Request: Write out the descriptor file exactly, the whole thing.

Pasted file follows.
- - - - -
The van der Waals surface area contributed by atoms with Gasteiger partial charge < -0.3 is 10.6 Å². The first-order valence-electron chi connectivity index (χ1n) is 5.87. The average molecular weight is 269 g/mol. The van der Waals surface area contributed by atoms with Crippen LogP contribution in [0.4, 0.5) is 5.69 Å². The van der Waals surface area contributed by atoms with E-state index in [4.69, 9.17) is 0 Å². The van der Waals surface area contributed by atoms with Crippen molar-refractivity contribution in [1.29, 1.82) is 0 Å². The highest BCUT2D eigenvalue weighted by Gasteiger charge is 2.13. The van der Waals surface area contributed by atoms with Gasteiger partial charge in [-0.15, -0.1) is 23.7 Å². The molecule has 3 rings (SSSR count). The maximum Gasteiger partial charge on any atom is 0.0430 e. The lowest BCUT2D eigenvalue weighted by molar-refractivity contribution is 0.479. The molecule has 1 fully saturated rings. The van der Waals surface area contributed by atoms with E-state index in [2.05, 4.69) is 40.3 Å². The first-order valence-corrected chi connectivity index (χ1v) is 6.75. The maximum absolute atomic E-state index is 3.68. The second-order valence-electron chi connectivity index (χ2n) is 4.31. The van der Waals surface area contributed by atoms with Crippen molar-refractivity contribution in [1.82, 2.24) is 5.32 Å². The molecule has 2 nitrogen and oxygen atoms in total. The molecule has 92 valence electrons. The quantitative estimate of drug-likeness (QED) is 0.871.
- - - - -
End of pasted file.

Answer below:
The van der Waals surface area contributed by atoms with Gasteiger partial charge < -0.3 is 10.6 Å². The first-order valence-electron chi connectivity index (χ1n) is 5.87. The average molecular weight is 269 g/mol. The van der Waals surface area contributed by atoms with Crippen LogP contribution in [0.4, 0.5) is 5.69 Å². The van der Waals surface area contributed by atoms with E-state index in [4.69, 9.17) is 0 Å². The van der Waals surface area contributed by atoms with Crippen molar-refractivity contribution in [1.29, 1.82) is 0 Å². The highest BCUT2D eigenvalue weighted by Gasteiger charge is 2.13. The van der Waals surface area contributed by atoms with Gasteiger partial charge in [-0.15, -0.1) is 23.7 Å². The molecule has 3 rings (SSSR count). The maximum Gasteiger partial charge on any atom is 0.0430 e. The lowest BCUT2D eigenvalue weighted by molar-refractivity contribution is 0.479. The molecule has 1 fully saturated rings. The van der Waals surface area contributed by atoms with E-state index in [2.05, 4.69) is 40.3 Å². The first-order valence-corrected chi connectivity index (χ1v) is 6.75. The maximum absolute atomic E-state index is 3.68. The second-order valence-electron chi connectivity index (χ2n) is 4.31. The van der Waals surface area contributed by atoms with Crippen molar-refractivity contribution in [1.82, 2.24) is 5.32 Å². The molecule has 2 nitrogen and oxygen atoms in total. The molecule has 92 valence electrons. The quantitative estimate of drug-likeness (QED) is 0.871.